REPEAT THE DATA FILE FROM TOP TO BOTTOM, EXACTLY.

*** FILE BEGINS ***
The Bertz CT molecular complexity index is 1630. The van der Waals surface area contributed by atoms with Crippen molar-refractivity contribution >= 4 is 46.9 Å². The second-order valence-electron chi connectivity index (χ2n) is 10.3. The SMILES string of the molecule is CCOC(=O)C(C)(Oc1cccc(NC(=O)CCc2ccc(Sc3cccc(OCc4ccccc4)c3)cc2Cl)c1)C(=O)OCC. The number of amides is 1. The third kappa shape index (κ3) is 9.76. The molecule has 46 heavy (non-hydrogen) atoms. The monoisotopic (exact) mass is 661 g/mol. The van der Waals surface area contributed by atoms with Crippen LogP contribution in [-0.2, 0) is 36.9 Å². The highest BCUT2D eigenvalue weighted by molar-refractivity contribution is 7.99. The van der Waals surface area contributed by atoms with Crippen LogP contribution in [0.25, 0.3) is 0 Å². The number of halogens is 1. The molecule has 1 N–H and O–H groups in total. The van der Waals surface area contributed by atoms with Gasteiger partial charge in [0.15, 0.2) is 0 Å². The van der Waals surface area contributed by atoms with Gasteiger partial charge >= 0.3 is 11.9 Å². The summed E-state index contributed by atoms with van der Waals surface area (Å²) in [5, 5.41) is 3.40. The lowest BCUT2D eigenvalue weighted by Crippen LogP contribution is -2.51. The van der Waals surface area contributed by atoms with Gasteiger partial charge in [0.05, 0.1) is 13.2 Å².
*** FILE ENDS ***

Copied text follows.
The Bertz CT molecular complexity index is 1630. The van der Waals surface area contributed by atoms with Crippen molar-refractivity contribution >= 4 is 46.9 Å². The second-order valence-electron chi connectivity index (χ2n) is 10.3. The SMILES string of the molecule is CCOC(=O)C(C)(Oc1cccc(NC(=O)CCc2ccc(Sc3cccc(OCc4ccccc4)c3)cc2Cl)c1)C(=O)OCC. The number of amides is 1. The third kappa shape index (κ3) is 9.76. The molecule has 46 heavy (non-hydrogen) atoms. The monoisotopic (exact) mass is 661 g/mol. The van der Waals surface area contributed by atoms with Crippen LogP contribution in [-0.2, 0) is 36.9 Å². The highest BCUT2D eigenvalue weighted by molar-refractivity contribution is 7.99. The van der Waals surface area contributed by atoms with Crippen LogP contribution in [0.25, 0.3) is 0 Å². The number of halogens is 1. The molecule has 1 N–H and O–H groups in total. The van der Waals surface area contributed by atoms with Gasteiger partial charge in [0.15, 0.2) is 0 Å². The van der Waals surface area contributed by atoms with Gasteiger partial charge >= 0.3 is 11.9 Å². The summed E-state index contributed by atoms with van der Waals surface area (Å²) in [5, 5.41) is 3.40. The lowest BCUT2D eigenvalue weighted by Crippen LogP contribution is -2.51. The van der Waals surface area contributed by atoms with Gasteiger partial charge in [0.05, 0.1) is 13.2 Å².